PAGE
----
About this book
Software Development and Professional Practice is also about code construction—how to write great programs and make them work. What, you say? You've already written eight gazillion programs! Of course I know how to write code! Well, in this book you'll re-examine what you already do, and you'll investigate ways to improve. Using the Java language, you'll look deeply into coding standards, debugging, unit testing, modularity, and other characteristics of good programs. You'll also talk about reading code. How do you read code? What makes a program readable? Can good, readable code replace documentation? How much documentation do you really need?
This book introduces you to software engineering—the application of engineering principles to the development of software. What are these engineering principles? First, all engineering efforts follow a defined process. So, you'll be spending a bit of time talking about how you run a software development project and the different phases of a project. Secondly, all engineering work has a basis in the application of science and mathematics to real-world problems. And so does software development! You'll therefore take the time to examine how to design and implement programs that solve specific problems.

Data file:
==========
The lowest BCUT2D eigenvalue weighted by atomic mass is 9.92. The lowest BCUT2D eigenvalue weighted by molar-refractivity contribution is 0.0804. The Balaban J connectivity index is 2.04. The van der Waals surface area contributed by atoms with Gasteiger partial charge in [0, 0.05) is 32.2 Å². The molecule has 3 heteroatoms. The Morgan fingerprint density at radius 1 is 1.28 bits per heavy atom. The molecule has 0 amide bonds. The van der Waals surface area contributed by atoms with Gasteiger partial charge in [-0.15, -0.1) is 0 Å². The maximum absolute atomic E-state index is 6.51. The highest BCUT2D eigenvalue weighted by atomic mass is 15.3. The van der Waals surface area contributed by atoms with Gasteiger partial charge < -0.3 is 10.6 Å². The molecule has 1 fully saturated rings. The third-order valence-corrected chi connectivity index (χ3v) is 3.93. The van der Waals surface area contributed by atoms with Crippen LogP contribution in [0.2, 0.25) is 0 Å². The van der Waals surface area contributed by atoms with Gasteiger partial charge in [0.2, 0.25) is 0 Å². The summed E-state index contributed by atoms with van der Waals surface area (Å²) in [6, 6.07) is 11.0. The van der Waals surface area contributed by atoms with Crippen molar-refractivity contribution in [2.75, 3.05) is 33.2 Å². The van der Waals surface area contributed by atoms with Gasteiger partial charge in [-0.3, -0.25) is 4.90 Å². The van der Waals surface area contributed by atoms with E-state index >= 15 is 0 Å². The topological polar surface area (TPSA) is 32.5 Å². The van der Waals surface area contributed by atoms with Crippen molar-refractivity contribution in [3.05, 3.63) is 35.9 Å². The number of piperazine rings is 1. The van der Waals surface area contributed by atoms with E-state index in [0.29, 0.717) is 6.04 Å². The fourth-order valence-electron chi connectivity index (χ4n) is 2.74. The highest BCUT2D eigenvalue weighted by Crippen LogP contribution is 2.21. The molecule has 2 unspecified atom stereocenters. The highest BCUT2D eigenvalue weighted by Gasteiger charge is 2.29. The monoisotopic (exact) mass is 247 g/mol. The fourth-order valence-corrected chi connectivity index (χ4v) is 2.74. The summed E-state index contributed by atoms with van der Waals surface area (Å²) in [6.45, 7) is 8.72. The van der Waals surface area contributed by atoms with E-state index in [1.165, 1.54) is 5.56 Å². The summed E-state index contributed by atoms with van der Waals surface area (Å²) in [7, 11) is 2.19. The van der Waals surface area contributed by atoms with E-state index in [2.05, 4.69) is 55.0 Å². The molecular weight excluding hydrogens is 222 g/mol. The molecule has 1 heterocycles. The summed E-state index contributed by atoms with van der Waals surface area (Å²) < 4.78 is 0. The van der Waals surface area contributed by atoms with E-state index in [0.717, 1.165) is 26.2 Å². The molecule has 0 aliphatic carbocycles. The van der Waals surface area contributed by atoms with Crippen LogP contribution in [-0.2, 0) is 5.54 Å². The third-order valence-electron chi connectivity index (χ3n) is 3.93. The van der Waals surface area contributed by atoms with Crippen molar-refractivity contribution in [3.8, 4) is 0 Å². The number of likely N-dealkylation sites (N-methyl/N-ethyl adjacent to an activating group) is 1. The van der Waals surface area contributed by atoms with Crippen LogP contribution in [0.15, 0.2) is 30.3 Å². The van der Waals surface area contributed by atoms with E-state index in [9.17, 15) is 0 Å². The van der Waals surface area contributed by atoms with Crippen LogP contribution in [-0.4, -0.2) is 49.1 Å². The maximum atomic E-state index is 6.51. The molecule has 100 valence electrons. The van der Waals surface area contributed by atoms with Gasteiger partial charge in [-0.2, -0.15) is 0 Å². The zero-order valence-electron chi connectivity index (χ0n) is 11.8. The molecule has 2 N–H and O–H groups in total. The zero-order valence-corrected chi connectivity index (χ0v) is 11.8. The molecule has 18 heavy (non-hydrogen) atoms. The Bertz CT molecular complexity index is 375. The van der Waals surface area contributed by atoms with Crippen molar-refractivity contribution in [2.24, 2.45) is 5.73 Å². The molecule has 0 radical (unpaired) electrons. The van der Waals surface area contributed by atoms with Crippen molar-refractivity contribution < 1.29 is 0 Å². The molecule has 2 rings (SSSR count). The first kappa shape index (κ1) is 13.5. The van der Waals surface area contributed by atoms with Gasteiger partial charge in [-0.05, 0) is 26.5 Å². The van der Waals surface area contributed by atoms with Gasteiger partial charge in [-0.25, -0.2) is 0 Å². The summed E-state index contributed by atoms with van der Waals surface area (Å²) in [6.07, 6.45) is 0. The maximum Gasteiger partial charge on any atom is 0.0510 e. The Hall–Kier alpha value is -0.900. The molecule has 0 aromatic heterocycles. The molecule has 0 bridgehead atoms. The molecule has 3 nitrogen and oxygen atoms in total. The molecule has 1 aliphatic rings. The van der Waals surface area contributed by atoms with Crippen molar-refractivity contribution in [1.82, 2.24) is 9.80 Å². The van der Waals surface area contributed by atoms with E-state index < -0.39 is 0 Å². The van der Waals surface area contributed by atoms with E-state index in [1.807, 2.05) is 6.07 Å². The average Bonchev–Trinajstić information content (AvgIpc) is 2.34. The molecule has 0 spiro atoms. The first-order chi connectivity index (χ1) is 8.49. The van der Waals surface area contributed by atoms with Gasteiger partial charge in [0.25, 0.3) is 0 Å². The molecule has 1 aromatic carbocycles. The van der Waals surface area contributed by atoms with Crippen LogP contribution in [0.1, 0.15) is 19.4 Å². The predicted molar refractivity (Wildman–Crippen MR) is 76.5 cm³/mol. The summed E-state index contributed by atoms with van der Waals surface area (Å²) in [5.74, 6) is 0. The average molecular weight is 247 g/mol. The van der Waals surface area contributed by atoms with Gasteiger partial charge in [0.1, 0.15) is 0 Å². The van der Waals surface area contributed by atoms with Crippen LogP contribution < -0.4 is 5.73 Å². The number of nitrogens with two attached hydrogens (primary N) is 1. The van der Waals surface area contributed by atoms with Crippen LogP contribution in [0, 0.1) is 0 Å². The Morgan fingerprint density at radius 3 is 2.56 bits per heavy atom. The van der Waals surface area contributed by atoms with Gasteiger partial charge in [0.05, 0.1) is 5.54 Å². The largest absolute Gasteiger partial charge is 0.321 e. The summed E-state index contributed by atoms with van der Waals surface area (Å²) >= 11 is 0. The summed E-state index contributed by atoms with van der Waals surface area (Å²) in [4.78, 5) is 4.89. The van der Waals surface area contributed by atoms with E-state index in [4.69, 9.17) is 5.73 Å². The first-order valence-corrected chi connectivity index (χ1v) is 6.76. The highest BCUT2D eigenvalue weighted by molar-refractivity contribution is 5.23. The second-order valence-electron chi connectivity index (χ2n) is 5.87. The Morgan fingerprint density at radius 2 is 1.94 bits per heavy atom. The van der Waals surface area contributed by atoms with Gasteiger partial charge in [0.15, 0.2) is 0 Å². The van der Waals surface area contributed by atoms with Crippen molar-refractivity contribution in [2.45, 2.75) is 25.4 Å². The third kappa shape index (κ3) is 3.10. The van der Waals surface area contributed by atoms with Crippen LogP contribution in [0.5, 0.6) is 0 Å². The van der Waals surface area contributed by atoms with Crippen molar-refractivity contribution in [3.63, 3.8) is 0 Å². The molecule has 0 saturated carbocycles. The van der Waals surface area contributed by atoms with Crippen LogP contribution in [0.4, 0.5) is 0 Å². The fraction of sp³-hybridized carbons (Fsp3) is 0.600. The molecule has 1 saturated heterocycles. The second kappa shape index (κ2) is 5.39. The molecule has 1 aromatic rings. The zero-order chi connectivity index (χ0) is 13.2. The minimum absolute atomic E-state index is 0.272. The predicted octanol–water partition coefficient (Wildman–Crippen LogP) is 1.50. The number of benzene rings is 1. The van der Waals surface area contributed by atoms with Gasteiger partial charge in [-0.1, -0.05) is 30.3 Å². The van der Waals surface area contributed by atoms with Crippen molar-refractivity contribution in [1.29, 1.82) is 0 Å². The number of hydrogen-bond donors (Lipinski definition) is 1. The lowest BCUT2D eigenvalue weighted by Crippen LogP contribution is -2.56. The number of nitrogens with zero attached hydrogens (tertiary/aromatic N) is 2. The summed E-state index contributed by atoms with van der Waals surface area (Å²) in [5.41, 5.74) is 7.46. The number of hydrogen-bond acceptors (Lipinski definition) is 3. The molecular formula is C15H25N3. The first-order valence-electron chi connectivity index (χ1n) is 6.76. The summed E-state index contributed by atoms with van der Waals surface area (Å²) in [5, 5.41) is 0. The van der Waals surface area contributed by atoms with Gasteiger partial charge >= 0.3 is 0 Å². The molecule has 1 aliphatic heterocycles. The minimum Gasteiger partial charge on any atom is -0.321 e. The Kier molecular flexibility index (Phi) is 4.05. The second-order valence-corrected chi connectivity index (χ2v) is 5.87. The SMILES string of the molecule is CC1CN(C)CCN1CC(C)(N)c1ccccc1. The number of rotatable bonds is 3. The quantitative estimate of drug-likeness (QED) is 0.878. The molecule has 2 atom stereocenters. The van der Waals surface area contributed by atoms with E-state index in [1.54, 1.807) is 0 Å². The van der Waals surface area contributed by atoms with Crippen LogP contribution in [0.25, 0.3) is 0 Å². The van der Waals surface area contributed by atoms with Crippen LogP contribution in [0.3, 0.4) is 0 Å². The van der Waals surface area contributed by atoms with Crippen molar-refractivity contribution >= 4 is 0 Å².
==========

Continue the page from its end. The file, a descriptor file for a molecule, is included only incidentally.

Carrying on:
Finally, this book is also about human-computer interaction and user interface design issues. A poor user interface can ruin any desire to actually use a program; in this book, you'll figure out why and how to avoid those errors.
Software Development and Professional Practice covers many of the topics described for the ACM Computing Curricula 2001 course C292c Software Development and Professional Practice. It is designed to be both a textbook and a manual for the working professional.